Illustration by David Badders

Illustration by David Badders (April 18, 2012)

"The subhead is 'Thoughts on food and life,' and it's my life and it's about me," she said.

Calling the blog Hogwash is an insider's nod to Seattle. Her introduction to the city took place at the Pike Place Market, whose unofficial mascot is a big bronze pig named Rachel. The market is the focus of her book, due out in May, called "Pike Place Market Recipes: 130 Delicious Ways to Bring Home Seattle's Famous Market" (Sasquatch, $23.95).

With the book projects out of the way, Thomson has a big list of story ideas to tackle. And she's finding more editors interested in working with her.

"One of the helpful things about having a strong voice is editors get to know me easily," she said.

Michael W. Twitty

He's a food writer, yes, but also a culinary historian, a Hebrew school teacher, a living history interpreter and a proponent for social justice.

"For me, all food has meaning. All food has import. All food is contextual," said the resident of Rockville, Md.

Twitty's focus: "the foodways of Africa, enslaved African-Americans, African America and the African and Jewish diasporas." His writings and recipes can be found on his blog, Afroculinaria.com. A second blog, TheCookingGene.com, attempts to trace his ancestry back through the centuries via food. He has also written articles for "The Oxford Encyclopedia of Food and Drink in America" and a soon-to-be-published book, "Rice and Beans."

For this summer, he's planning what he calls "The Southern Discomfort Tour," a culinary journey from Maryland to Louisiana and back that he hopes will result in a book or a documentary. Using his own family's enslaved past as the touchstone, Twitty wants to explore the plight of black farmers today while showing how food links to family, identity and community.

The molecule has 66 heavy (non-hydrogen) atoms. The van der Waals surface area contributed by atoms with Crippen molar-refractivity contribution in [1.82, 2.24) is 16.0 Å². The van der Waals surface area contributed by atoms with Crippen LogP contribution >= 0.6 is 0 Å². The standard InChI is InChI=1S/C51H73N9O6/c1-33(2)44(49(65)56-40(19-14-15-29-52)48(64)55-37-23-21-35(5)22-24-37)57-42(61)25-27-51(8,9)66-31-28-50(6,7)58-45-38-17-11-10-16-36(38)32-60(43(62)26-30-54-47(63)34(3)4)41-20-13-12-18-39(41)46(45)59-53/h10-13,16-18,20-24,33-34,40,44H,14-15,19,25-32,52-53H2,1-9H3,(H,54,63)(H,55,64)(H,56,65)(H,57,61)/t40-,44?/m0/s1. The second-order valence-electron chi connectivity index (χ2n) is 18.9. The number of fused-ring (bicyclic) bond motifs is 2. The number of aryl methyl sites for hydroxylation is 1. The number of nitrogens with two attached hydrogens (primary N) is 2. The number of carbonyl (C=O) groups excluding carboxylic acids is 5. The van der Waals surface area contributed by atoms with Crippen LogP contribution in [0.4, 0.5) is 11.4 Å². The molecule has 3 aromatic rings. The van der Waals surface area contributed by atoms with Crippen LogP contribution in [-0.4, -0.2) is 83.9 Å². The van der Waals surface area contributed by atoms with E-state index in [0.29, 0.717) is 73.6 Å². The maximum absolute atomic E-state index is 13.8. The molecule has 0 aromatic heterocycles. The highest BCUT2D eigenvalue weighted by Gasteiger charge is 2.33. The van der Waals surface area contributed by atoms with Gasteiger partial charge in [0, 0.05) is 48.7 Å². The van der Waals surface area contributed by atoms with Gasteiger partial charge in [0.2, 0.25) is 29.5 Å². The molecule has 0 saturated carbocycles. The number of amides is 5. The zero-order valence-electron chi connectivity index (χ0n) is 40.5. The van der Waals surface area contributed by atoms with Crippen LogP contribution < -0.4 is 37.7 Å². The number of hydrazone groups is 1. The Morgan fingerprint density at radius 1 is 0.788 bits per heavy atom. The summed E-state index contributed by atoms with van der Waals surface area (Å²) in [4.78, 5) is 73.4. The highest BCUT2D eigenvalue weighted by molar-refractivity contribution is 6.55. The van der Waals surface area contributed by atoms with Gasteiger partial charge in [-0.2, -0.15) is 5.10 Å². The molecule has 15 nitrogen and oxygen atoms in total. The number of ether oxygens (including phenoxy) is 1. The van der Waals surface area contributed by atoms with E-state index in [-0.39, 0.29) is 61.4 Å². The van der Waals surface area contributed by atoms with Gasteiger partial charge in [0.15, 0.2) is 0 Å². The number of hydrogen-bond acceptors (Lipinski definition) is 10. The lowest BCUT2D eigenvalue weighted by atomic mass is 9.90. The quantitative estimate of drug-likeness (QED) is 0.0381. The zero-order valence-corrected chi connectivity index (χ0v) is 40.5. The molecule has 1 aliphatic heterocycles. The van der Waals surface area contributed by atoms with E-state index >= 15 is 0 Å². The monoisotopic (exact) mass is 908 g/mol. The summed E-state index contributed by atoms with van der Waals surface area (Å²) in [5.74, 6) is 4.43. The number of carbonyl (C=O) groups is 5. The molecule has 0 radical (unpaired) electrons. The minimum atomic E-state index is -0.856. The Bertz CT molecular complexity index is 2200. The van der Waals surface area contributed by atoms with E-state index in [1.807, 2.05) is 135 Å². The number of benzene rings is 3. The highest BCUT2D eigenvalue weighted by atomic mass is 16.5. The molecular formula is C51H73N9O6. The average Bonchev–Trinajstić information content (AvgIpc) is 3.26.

"What sets me apart from others who do this writing is I'm totally immersed in the foodways of the rural antebellum South," Twitty said. "There are not many people willing to go to the creative and mental space of the Old South, come to terms with it and look at that history. You don't want to touch it, but I will. I have to, or the story won't get told."

Virginia Willis

Having worked behind the scenes for such bold-type folks as Martha Stewart, Anne Willan and Nathalie Dupree, the Atlanta writer has been largely under the radar outside of the food community. But now she's flying solo — and her profile is rapidly gaining altitude.

"I can tell by the people calling me that something has shifted recently, and in a good way," said Willis, author of the recently published "Basic to Brilliant, Y'all: 150 Refined Southern Recipes and Ways to Dress Them Up for Company" (Ten Speed, $35).

Willis is getting justifiable recognition as an authority on Southern cooking. Just named a contributing food editor for Southern Living magazine, she respects tradition but is willing to be creative, too.

But Willis doesn't want to be pigeon-holed into one cuisine — or medium.

"I think food writing is a much broader term," she said. "I can write for magazines and newspapers, do cookbooks and also write a blog."

Bill Daley is a food and features reporter for the Chicago Tribune.


Cook like them

Click here to link to recipes from each food writer's work.